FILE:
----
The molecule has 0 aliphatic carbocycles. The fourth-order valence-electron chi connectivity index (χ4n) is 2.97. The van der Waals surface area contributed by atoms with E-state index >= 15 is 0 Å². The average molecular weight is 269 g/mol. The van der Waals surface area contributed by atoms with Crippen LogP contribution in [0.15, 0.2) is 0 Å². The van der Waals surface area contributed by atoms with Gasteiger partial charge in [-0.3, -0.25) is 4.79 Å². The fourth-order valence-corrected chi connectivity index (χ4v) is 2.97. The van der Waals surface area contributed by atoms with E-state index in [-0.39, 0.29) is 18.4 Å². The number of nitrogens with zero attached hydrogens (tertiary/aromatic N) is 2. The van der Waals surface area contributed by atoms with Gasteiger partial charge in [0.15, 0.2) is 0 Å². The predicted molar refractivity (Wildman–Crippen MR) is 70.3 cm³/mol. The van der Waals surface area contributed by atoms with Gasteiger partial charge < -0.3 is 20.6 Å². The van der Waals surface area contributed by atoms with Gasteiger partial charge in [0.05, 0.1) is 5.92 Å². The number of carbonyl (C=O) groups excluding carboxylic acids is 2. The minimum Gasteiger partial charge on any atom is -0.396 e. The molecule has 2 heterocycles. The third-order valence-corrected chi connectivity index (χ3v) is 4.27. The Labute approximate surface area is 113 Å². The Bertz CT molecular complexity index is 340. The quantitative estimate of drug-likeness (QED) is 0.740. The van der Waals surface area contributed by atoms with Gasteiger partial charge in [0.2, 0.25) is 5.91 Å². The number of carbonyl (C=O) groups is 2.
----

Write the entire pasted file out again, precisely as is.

The molecule has 0 aliphatic carbocycles. The fourth-order valence-electron chi connectivity index (χ4n) is 2.97. The van der Waals surface area contributed by atoms with E-state index >= 15 is 0 Å². The average molecular weight is 269 g/mol. The van der Waals surface area contributed by atoms with Crippen LogP contribution in [0.15, 0.2) is 0 Å². The van der Waals surface area contributed by atoms with Gasteiger partial charge in [-0.3, -0.25) is 4.79 Å². The fourth-order valence-corrected chi connectivity index (χ4v) is 2.97. The van der Waals surface area contributed by atoms with E-state index in [-0.39, 0.29) is 18.4 Å². The number of nitrogens with zero attached hydrogens (tertiary/aromatic N) is 2. The van der Waals surface area contributed by atoms with Gasteiger partial charge in [0.15, 0.2) is 0 Å². The predicted molar refractivity (Wildman–Crippen MR) is 70.3 cm³/mol. The van der Waals surface area contributed by atoms with Gasteiger partial charge < -0.3 is 20.6 Å². The van der Waals surface area contributed by atoms with Gasteiger partial charge in [0.05, 0.1) is 5.92 Å². The number of carbonyl (C=O) groups excluding carboxylic acids is 2. The minimum Gasteiger partial charge on any atom is -0.396 e. The molecule has 2 heterocycles. The third-order valence-corrected chi connectivity index (χ3v) is 4.27. The Labute approximate surface area is 113 Å². The Bertz CT molecular complexity index is 340. The quantitative estimate of drug-likeness (QED) is 0.740. The van der Waals surface area contributed by atoms with Gasteiger partial charge in [0.2, 0.25) is 5.91 Å². The number of carbonyl (C=O) groups is 2.